Published on 18 January 2012
The study of Indonesian language will receive a major boost this week as the University of the Sunshine Coast launches an Australian Government supported program for senior high school students and teachers.
Forty Year 11 and 12 students and 20 teachers from 18 different schools in the region will be awarded scholarships to participate in USC’s new Headstart to Indonesian program.
The University will hold a special ceremony on Friday 20 January to present the 60 participants with scholarships that will cover their Indonesian course tuition fees and materials.
The Australian Government’s Department of Education, Employment and Workplace Relations, through the National Asian Languages and Studies in Schools Program, awarded a $309,851 grant to USC in November 2010 for the development of the Headstart to Indonesian program.
The project aims to stimulate renewed interest and skills in Indonesian language in Queensland and highlight the career benefits that an ability to speak an Asian language can bring.
Headstart to Indonesian students will complete beginner Indonesian courses at USC in much the same way as those participating in USC’s award-winning Headstart program. It will involve both on-campus and online learning.
Successful high school students will receive credit for the two university-level courses, gain guaranteed entry to most USC degrees, and have the study recorded on their Queensland Certificate of Education.
For the teachers, this is a unique professional development program that represents half of a Graduate Certificate in Arts or part of a Graduate Diploma in Arts at USC. Further studies in Indonesian could include travelling to Lombok for an in-country study experience.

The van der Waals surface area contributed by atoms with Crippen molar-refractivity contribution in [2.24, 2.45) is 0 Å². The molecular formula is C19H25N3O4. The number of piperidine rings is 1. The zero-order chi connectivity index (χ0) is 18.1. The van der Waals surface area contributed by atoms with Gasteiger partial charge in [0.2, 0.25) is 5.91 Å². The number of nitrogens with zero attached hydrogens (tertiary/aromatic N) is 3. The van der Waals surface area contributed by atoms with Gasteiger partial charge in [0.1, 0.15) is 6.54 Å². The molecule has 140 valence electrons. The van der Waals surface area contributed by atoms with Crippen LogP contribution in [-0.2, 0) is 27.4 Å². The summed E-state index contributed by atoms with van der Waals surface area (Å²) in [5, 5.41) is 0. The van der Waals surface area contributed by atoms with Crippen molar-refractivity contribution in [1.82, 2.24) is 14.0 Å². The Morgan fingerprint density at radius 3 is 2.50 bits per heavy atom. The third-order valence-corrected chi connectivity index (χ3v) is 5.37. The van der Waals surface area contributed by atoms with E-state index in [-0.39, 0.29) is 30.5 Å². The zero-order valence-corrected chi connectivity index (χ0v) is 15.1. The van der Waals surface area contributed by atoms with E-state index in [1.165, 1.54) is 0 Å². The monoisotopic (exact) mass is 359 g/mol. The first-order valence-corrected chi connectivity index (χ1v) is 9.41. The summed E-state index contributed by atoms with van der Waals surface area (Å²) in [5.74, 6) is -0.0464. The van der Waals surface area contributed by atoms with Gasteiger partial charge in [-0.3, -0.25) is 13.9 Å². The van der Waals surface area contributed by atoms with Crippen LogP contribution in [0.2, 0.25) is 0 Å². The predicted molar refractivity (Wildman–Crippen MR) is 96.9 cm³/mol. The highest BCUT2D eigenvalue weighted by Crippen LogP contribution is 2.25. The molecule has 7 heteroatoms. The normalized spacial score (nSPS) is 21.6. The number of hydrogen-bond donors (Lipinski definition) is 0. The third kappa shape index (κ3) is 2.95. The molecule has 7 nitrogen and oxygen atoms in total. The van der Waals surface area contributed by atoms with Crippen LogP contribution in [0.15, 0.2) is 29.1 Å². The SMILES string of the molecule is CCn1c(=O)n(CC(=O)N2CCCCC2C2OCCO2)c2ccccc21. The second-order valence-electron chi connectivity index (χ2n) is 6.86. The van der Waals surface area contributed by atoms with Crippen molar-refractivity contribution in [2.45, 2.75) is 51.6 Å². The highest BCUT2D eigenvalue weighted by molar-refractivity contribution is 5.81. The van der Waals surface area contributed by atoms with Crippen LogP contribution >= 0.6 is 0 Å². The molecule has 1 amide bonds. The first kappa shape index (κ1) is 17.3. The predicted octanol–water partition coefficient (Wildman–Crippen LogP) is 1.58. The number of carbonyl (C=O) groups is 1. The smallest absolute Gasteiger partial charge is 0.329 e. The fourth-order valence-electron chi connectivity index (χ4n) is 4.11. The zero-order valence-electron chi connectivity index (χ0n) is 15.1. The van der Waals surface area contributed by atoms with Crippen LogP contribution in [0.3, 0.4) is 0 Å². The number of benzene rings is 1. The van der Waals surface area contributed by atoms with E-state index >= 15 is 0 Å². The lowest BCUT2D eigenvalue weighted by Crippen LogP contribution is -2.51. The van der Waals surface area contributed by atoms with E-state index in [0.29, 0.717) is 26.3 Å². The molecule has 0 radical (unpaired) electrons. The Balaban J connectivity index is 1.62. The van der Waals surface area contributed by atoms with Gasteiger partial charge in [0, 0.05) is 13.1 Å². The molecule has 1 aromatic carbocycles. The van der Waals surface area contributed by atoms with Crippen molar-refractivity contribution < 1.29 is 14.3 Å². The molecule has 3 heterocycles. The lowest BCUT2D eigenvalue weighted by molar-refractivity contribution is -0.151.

Lecturer in Indonesian Dr Phillip Mahnken said Headstart to Indonesian was a perfect collaboration between the Australian Government, the University of the Sunshine Coast and schools on the Sunshine Coast.
“What can be more important in the Asia Pacific Century than to offer the Australian community invaluable communication and cultural skills?” he said.
“These new students, after one year of study, will be able to land on the streets of Indonesia and interact proficiently. Hopefully, many will go on to higher levels of study and also add professional skills to their Indonesian language and culture skills.
“Learning Indonesian also develops global employability skills, and studying a language has been shown to promote brain development.”
Dr Mahnken is currently in Lombok supervising 50 students from six universities attending a joint in-country program operated by USC, Charles Darwin University, University of New England and the University of Tasmania.
He said USC’s existing relationships with schools in Lombok, Papua, West Papua and Sunshine Coast secondary schools would facilitate the development of sister school relationships and online exchanges.
— Terry Walsh